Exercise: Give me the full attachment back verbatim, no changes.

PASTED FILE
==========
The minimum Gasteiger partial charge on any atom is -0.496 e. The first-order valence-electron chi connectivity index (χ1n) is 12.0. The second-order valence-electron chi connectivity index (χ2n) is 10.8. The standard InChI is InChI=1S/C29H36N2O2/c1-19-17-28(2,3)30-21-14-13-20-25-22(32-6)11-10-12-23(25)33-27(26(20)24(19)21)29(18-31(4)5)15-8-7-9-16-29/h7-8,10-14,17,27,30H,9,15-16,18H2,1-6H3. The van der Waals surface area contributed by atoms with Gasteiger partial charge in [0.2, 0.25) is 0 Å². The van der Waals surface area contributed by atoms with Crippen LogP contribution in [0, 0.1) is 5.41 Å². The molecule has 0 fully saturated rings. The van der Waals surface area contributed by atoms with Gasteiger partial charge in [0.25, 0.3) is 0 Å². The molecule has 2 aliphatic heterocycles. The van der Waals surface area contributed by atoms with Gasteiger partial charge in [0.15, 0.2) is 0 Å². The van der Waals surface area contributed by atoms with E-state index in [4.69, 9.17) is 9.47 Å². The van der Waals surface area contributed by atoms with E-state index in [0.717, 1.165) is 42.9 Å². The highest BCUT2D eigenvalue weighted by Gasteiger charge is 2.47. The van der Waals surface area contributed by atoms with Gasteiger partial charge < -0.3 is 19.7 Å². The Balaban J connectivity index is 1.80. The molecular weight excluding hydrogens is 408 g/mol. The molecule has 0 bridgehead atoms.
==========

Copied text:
The minimum Gasteiger partial charge on any atom is -0.496 e. The first-order valence-electron chi connectivity index (χ1n) is 12.0. The second-order valence-electron chi connectivity index (χ2n) is 10.8. The standard InChI is InChI=1S/C29H36N2O2/c1-19-17-28(2,3)30-21-14-13-20-25-22(32-6)11-10-12-23(25)33-27(26(20)24(19)21)29(18-31(4)5)15-8-7-9-16-29/h7-8,10-14,17,27,30H,9,15-16,18H2,1-6H3. The van der Waals surface area contributed by atoms with Gasteiger partial charge in [0.2, 0.25) is 0 Å². The van der Waals surface area contributed by atoms with Crippen LogP contribution in [0, 0.1) is 5.41 Å². The molecule has 0 fully saturated rings. The van der Waals surface area contributed by atoms with Gasteiger partial charge in [0.25, 0.3) is 0 Å². The molecule has 2 aliphatic heterocycles. The van der Waals surface area contributed by atoms with Gasteiger partial charge in [0.15, 0.2) is 0 Å². The van der Waals surface area contributed by atoms with E-state index in [4.69, 9.17) is 9.47 Å². The van der Waals surface area contributed by atoms with E-state index in [0.717, 1.165) is 42.9 Å². The highest BCUT2D eigenvalue weighted by Gasteiger charge is 2.47. The van der Waals surface area contributed by atoms with Gasteiger partial charge < -0.3 is 19.7 Å². The Balaban J connectivity index is 1.80. The molecular weight excluding hydrogens is 408 g/mol. The molecule has 0 bridgehead atoms.